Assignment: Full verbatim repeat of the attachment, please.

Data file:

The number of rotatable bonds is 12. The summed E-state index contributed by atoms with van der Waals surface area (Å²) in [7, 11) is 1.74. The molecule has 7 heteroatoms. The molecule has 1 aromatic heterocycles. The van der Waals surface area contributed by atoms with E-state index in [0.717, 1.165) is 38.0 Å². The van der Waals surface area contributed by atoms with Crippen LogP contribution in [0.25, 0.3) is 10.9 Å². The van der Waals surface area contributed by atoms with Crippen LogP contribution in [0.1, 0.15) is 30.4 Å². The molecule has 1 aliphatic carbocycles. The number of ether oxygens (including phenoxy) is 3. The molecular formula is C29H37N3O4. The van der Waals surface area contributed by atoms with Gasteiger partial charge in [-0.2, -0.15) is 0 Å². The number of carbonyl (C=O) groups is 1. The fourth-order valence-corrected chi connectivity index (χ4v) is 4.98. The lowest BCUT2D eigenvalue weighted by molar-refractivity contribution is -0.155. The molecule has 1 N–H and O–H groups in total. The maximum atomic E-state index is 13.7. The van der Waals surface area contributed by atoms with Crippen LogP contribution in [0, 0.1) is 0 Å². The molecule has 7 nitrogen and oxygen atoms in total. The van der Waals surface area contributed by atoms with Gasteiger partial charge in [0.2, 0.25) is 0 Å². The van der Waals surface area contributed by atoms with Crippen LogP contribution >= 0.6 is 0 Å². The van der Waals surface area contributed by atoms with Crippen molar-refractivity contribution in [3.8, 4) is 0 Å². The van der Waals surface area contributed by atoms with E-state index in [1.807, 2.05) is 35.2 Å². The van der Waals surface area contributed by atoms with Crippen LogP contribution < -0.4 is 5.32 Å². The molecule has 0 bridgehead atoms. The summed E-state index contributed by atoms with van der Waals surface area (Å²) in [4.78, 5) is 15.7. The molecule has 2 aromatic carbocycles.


The number of rotatable bonds is 12. The summed E-state index contributed by atoms with van der Waals surface area (Å²) in [7, 11) is 1.74. The molecule has 7 heteroatoms. The molecule has 1 aromatic heterocycles. The van der Waals surface area contributed by atoms with E-state index in [0.717, 1.165) is 38.0 Å². The van der Waals surface area contributed by atoms with Crippen LogP contribution in [0.25, 0.3) is 10.9 Å². The van der Waals surface area contributed by atoms with Crippen LogP contribution in [0.1, 0.15) is 30.4 Å². The molecule has 1 aliphatic carbocycles. The number of ether oxygens (including phenoxy) is 3. The molecular formula is C29H37N3O4. The van der Waals surface area contributed by atoms with Gasteiger partial charge in [-0.2, -0.15) is 0 Å². The number of carbonyl (C=O) groups is 1. The fourth-order valence-corrected chi connectivity index (χ4v) is 4.98. The lowest BCUT2D eigenvalue weighted by molar-refractivity contribution is -0.155. The molecule has 1 N–H and O–H groups in total. The maximum atomic E-state index is 13.7. The van der Waals surface area contributed by atoms with Crippen LogP contribution in [0, 0.1) is 0 Å². The molecule has 7 nitrogen and oxygen atoms in total. The van der Waals surface area contributed by atoms with Gasteiger partial charge in [0.2, 0.25) is 0 Å². The van der Waals surface area contributed by atoms with Crippen LogP contribution >= 0.6 is 0 Å². The van der Waals surface area contributed by atoms with Crippen molar-refractivity contribution in [3.8, 4) is 0 Å². The van der Waals surface area contributed by atoms with E-state index in [1.807, 2.05) is 35.2 Å². The van der Waals surface area contributed by atoms with Crippen LogP contribution < -0.4 is 5.32 Å². The molecule has 0 bridgehead atoms. The summed E-state index contributed by atoms with van der Waals surface area (Å²) in [4.78, 5) is 15.7. The molecule has 2 aromatic carbocycles.